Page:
One of the hardest issues to overcome will be the sense of superiority that “perfect, clean eating” provides these individuals.  They see it as disciplined and/or morally right.  If they quit eating a certain way, or eat foods they don’t think are appropriate, they may feel normal or ordinary which is mental torture for them. Truly though, the disordered eating isn’t the problem, it’s the beliefs, life experiences and painful emotions that are alleviated by controlling food and their body in this way.  Provide them opportunities to work through their cognitive distortions to gain confidence in being who they truly are.

4.  I’ve come to know that the further someone gets in recovery, the MORE support they need.  I don’t know if I can emphasize that enough.  When the body is starving, relationships are suffering and health is declining, it’s obvious that something needs to be done.  As recovery progresses, eating may “normalize” based on what is culturally acceptable.  This may mean that the individual is eating regularly but food choices are restrained or labeled (“clean”, “vegan”, “sugar free, “dairy free”, “gluten free”…etc).  I STRONGLY encourage labels to not be used.  Those recovering from Orthorexia should be encouraged to embrace their story, which means they will need to set certain boundaries to ensure full recovery and avoid the seductive and alluring voice of a diet, meal plan, food rules or labels.  They should feel empowered to make choices that are in their best interest, however that might look like for them, without feeling the need to label.  Honestly, this is actually where the perfectionistic tendencies often present in these individuals can help – don’t settle for a culturally acceptable partial recovery.

5.  Last but not least, having a positive supporter while in recovery can make all the difference.  It’s easy to focus on behaviors but that may only encourage them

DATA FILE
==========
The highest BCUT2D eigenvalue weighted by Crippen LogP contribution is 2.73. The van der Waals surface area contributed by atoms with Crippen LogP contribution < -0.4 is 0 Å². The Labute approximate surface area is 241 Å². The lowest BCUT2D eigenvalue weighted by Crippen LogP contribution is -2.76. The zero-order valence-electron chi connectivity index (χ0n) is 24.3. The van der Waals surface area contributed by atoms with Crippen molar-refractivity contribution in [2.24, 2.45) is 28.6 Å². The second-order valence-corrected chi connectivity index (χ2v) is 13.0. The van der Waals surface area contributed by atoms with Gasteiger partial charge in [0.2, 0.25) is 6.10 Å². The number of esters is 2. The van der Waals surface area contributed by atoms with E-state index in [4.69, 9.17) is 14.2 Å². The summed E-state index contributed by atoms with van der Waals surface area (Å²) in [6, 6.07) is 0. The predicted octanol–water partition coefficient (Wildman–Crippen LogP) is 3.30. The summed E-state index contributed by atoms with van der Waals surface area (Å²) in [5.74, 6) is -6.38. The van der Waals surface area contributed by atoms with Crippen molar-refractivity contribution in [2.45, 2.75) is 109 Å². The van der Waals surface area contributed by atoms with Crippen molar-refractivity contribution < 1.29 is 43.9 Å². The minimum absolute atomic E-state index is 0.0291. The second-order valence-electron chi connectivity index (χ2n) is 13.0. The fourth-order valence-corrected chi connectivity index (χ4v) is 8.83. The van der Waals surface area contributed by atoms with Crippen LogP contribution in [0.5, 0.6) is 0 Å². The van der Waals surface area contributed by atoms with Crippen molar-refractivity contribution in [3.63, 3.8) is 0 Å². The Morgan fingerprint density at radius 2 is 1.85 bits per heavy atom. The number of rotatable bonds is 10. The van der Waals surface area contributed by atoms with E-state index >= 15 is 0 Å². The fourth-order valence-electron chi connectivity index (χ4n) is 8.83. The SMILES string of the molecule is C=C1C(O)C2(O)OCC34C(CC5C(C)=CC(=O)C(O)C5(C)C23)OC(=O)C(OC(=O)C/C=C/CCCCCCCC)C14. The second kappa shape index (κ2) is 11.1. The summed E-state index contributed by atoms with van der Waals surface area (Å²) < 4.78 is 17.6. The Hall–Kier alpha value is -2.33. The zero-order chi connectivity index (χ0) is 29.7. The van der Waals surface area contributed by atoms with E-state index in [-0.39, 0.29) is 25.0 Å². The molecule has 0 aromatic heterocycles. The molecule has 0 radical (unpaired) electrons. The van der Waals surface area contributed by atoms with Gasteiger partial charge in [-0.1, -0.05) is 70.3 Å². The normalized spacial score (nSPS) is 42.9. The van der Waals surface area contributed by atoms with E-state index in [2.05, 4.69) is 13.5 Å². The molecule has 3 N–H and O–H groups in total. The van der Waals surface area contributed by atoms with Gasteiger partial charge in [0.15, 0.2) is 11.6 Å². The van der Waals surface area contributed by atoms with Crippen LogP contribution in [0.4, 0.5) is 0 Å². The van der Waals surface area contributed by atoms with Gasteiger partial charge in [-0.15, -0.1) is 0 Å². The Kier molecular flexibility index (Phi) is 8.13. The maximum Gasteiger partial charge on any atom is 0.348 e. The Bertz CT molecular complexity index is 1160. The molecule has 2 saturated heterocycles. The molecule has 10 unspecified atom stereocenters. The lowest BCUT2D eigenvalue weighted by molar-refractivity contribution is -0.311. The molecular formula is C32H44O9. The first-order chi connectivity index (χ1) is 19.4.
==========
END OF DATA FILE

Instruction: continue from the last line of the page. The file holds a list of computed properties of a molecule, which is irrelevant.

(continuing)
to become more focused on them as well.  They will benefit from being reminded of all that they are outside of food and exercise, given that those things have consumed their whole world.  They will live up to what you make them believe about themselves so make them feel strong, worthy, loved and able to do hard things.

I have to give my husband a lot of credit here.  He has been endlessly supportive and always positive about me, the situation and our relationship.  He has never said anything negative about my body at my lowest or my highest weight (not even a “you need to gain weight”).  He has always been thoughtful and sensitive in his comments and suggestions and patient as I work through issues at my own speed.  He has let me own my choices, never encouraging destructive behaviors while also allowing me room to learn and grow from the experience.  I never could have imagined what a gift he was the day I married him…everyone should be so lucky.

Restrained and restrictive eating is celebrated in our society.  This makes recovering from any eating disorder very difficult without professional support.  I encourage anyone who is suffering to reach out for help – you are NOT alone and you (yes YOU) deserve a FULL recovery.

Emily Fonnesbeck RD, CD